So here I am, back in the UK. After what felt like a very long journey over the weekend, during which I managed to lose my glasses and my train tickets, I am home again. It has been an incredible week, and I have plenty more stories to share yet, but I fear it is that time, after someone you knows comes back from abroad, where you have to sit through a slide show. The beauty of this one is that I’m not actually in your house (unless you are Boyfriend or one of my children) and so if you skip to the end I’ll never know. It would be polite not to though. Just saying. Best get comfy…

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Do you remember the famine in Ethiopia in 1984? I was six at the time, but I remember seeing the coverage on the television. I remember too that my Auntie Jill bought me the Band Aid single for Christmas. What I don’t remember though is being able to connect the images I saw on the screen with actual people. The people dying were a thing, a concept, rather than individuals. At six years old exactly how would you get your head round it otherwise? Of course the problem was that they were real people. On Wednesday we drove around 350km north of Addis Ababa to the Antsokia Valley, where in 1984 around 15-20 people were dying every day because they didn’t have enough to eat. Can you even begin to…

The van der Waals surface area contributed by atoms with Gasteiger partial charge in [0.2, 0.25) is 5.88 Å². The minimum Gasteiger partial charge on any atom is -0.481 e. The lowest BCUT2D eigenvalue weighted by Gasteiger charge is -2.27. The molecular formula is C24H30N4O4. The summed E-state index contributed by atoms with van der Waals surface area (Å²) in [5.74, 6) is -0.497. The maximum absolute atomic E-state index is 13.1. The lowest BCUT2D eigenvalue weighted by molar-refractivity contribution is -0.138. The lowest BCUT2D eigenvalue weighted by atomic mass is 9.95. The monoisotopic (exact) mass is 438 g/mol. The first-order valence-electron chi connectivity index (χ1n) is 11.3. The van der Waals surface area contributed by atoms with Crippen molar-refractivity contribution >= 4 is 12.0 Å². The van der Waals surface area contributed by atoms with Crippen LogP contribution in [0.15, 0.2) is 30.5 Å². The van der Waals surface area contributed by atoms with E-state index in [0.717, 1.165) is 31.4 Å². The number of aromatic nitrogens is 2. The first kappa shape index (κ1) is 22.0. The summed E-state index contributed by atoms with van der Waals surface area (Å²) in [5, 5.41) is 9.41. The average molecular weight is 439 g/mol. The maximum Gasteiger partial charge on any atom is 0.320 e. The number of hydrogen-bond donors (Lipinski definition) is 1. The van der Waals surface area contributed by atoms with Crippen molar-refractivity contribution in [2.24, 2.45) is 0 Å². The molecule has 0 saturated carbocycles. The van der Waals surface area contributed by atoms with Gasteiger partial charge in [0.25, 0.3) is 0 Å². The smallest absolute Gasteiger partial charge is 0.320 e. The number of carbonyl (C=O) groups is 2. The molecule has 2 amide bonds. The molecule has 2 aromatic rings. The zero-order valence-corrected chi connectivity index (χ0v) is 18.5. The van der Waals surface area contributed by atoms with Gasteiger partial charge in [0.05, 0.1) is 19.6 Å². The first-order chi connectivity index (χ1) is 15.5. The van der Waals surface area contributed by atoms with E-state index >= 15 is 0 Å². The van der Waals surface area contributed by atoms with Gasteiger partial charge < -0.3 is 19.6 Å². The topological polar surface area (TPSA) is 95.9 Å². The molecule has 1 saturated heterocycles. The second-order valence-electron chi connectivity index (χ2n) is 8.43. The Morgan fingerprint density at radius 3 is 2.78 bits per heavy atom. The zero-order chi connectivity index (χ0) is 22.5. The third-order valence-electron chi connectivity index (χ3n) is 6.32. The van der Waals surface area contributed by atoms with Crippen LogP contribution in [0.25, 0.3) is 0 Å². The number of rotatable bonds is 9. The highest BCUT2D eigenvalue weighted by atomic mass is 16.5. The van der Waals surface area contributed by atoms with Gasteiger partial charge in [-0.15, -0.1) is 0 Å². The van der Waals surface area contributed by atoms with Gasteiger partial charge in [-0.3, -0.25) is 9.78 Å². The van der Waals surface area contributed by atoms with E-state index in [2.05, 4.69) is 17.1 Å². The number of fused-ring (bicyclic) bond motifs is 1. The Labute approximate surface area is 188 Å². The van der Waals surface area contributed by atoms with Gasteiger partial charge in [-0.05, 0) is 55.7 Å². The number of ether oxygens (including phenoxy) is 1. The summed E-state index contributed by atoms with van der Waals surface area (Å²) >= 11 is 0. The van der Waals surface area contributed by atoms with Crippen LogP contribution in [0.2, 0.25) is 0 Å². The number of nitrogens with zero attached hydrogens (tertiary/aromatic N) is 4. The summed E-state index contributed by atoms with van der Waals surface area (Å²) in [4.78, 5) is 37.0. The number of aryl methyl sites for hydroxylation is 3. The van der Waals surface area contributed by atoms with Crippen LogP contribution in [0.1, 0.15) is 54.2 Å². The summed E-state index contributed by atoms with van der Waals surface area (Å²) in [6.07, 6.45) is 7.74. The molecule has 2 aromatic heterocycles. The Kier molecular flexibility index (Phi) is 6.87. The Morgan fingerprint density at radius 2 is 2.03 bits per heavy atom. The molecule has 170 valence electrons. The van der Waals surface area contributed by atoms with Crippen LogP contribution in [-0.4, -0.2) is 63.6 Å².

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This is one of my favourite pictures of the trip so far. It really captures the things I am growing to love about Ethiopia already – the colours, the smiling faces and the warm welcome we receive everywhere we go. Yes we stick out like a bit of a sore thumb, but whereas in some places this might make you feel uncomfortable, here it makes you feel special – everyone really does want to be your friend. Picture by Kayla Robertson, World Vision. Follow me on Twitter, Instagram and Facebook for more photos and updates.